As if the so-called fiscal cliff and the continuing European debt crisis weren’t enough for investors to worry about, a hedge fund indicator that so far has been foolproof suggests that the stock market is headed down for the next month — and very possibly for the next three months.
According to research from Bank of America Merrill Lynch’s Global Equity Strategy group, hedge fund net exposure to equities — their total long positions minus their total short positions, as a percentage of capital — is 40 percent. This is the highest this measure has registered in several years.
According to the bank, which looked at data going back to at least July 2007, whenever hedge fund exposure climbed above 35 percent during that period, the S&P 500 declined, on average, by 4 percent to 5 percent and lagged 10-year US Treasuries by nearly 7 percentage points over the subsequent four weeks. The stock market lagged Treasuries by 648 basis points, or 6.48 percentage points, over the subsequent three months. That is a big difference in such a relatively short period of time.
This is what you would call a contrarian indicator, since it suggests that the more positive hedge funds are on equities, the more likely the stock market will head down. While there have only been six previous “sell” signals since 2007, BofA Merrill’s research found that the hit rate has been 100 percent on both absolute terms and relative terms.
For example, after hedge funds’ collective exposure to the equity markets rose to 38 percent in October 2012, the S&P 500 fell 6 percent over the following month. During that same period 10-year Treasuries rose by 1 percent, according to BofA Merrill. In other words, stocks trailed Treasuries by 7 percentage points in just four weeks. After another sell signal, in April of this year, the S&P 500 lagged Treasuries by 4 percentage points, over both the ensuing one-month period and three-month period.
A similar pattern played out in February 2011 after hedge funds raised their equity exposure to 39 percent, the first time in more than three years they took exposure above the magic 35 percent level. The S&P 500 then declined 3 percent over the next month at the same time that 10-year Treasures rose 2 percent.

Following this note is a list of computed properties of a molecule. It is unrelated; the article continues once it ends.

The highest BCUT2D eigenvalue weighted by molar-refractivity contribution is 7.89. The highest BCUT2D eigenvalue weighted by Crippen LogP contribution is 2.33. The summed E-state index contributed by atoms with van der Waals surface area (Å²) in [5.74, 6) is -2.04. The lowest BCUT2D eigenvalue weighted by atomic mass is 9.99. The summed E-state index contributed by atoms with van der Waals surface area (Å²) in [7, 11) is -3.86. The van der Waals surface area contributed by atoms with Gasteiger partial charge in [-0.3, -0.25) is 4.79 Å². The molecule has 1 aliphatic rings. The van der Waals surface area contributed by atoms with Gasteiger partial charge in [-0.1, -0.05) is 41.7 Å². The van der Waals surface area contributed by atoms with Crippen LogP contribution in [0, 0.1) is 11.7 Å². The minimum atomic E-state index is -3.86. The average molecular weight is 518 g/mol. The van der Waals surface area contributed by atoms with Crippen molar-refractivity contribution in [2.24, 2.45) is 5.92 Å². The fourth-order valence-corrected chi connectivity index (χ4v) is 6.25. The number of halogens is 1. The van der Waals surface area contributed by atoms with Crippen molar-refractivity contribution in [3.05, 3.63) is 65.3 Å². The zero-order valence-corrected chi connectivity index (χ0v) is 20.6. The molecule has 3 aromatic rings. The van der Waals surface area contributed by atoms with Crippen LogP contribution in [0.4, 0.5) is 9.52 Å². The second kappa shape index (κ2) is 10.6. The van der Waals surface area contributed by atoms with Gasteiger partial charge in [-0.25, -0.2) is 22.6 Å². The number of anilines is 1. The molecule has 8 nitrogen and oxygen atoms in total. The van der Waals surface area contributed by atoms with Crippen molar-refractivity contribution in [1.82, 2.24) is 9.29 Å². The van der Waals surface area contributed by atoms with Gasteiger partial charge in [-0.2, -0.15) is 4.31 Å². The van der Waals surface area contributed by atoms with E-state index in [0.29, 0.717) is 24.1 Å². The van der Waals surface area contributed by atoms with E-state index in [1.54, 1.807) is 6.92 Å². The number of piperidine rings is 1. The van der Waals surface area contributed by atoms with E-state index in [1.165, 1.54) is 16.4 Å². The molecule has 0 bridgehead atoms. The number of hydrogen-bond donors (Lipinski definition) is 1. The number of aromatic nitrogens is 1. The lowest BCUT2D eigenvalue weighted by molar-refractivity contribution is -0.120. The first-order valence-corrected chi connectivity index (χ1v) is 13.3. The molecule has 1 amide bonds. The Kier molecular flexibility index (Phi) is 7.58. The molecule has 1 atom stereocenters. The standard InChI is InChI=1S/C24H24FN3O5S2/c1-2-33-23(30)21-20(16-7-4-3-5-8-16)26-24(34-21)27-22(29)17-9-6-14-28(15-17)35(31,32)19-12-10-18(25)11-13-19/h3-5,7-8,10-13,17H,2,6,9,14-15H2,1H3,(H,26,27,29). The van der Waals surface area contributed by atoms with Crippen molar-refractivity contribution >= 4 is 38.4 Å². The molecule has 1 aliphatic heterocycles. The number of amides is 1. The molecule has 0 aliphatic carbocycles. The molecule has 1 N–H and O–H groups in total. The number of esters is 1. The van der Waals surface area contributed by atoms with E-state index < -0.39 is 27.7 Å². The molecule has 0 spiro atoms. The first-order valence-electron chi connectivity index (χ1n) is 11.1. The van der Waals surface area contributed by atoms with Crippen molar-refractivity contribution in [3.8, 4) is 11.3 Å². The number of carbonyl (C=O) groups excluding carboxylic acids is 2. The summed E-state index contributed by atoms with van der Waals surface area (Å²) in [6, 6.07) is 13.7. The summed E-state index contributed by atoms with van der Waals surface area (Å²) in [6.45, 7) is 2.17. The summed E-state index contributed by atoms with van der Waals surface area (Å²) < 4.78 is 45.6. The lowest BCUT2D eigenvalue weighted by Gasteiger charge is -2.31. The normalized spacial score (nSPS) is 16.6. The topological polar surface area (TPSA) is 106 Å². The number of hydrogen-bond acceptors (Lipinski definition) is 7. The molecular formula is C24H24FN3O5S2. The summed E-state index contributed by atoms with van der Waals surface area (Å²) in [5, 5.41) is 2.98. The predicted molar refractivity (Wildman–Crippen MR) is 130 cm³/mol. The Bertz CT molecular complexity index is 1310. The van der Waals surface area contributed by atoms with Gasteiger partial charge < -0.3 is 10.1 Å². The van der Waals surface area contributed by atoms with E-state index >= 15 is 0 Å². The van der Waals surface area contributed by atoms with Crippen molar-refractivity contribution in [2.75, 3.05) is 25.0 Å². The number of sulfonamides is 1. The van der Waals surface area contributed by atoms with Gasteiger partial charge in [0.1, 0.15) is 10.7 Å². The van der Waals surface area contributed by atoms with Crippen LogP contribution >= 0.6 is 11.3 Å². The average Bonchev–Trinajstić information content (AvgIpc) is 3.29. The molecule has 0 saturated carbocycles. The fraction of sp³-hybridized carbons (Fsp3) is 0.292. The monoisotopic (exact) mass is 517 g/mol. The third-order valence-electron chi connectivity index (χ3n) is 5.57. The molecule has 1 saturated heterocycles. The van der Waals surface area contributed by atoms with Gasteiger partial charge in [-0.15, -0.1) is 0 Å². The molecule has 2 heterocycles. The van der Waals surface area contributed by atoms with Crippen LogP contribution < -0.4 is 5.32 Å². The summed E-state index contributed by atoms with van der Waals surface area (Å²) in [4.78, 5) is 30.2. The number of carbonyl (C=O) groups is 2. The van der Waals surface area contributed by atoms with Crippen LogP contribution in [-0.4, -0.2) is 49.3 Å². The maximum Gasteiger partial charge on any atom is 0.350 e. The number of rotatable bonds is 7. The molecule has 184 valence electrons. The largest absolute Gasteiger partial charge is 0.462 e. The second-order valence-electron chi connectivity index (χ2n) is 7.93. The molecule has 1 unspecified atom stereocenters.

The most painful sell signals, however, came in 2007. After hedge funds’ equity exposure climbed to 40 percent in July of that year, the S&P 500 nearly corrected, falling 9 percent, while Treasuries rose 2 percent. You may recall that in mid-July of 2007, Bear Stearns sparked the market’s decline when it announced that two high-profile credit-oriented hedge funds it managed were nearly worthless. This was one of the earliest warning signs that the subprime mortgage market was starting to collapse.
Stocks quickly recovered after that, but only for a short time. In October 2007 the S&P fell 6 percent in the month after hedge fund equity exposure drifted back up to 37 percent and lagged Treasuries by 900 basis points. In the three-month period following the sell signal, the underperformance was 1600 basis points, or 16 percentage points.
So, what is the moral here? It may be that hedge fund money — the so-called smart money — is not as smart as it’s cracked up to be. This contrarian indicator is not so different from those that track individual investors. Many market pros like to say when individuals become more bullish or confident, it signals a market top.
Apparently, the same analysis applies to hedge funds.